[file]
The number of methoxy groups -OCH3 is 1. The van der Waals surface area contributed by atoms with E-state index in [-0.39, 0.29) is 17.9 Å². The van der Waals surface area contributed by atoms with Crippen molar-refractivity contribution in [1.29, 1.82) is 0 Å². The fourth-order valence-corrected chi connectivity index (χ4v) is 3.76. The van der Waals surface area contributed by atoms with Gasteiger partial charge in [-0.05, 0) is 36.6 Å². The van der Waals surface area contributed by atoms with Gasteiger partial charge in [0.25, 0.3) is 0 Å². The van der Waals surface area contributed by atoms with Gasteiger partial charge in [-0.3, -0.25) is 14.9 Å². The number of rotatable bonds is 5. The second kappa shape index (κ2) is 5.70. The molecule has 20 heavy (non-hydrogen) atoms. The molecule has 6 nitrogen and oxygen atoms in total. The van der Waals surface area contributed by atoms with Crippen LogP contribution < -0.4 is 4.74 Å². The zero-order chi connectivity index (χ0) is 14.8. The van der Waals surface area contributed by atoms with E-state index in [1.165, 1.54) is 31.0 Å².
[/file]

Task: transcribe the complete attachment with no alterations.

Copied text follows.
The number of methoxy groups -OCH3 is 1. The van der Waals surface area contributed by atoms with E-state index in [-0.39, 0.29) is 17.9 Å². The van der Waals surface area contributed by atoms with Crippen molar-refractivity contribution in [1.29, 1.82) is 0 Å². The fourth-order valence-corrected chi connectivity index (χ4v) is 3.76. The van der Waals surface area contributed by atoms with Gasteiger partial charge in [-0.05, 0) is 36.6 Å². The van der Waals surface area contributed by atoms with Gasteiger partial charge in [0.25, 0.3) is 0 Å². The van der Waals surface area contributed by atoms with Gasteiger partial charge in [-0.3, -0.25) is 14.9 Å². The number of rotatable bonds is 5. The second kappa shape index (κ2) is 5.70. The molecule has 20 heavy (non-hydrogen) atoms. The molecule has 6 nitrogen and oxygen atoms in total. The van der Waals surface area contributed by atoms with Crippen LogP contribution < -0.4 is 4.74 Å². The zero-order chi connectivity index (χ0) is 14.8. The van der Waals surface area contributed by atoms with E-state index in [1.165, 1.54) is 31.0 Å².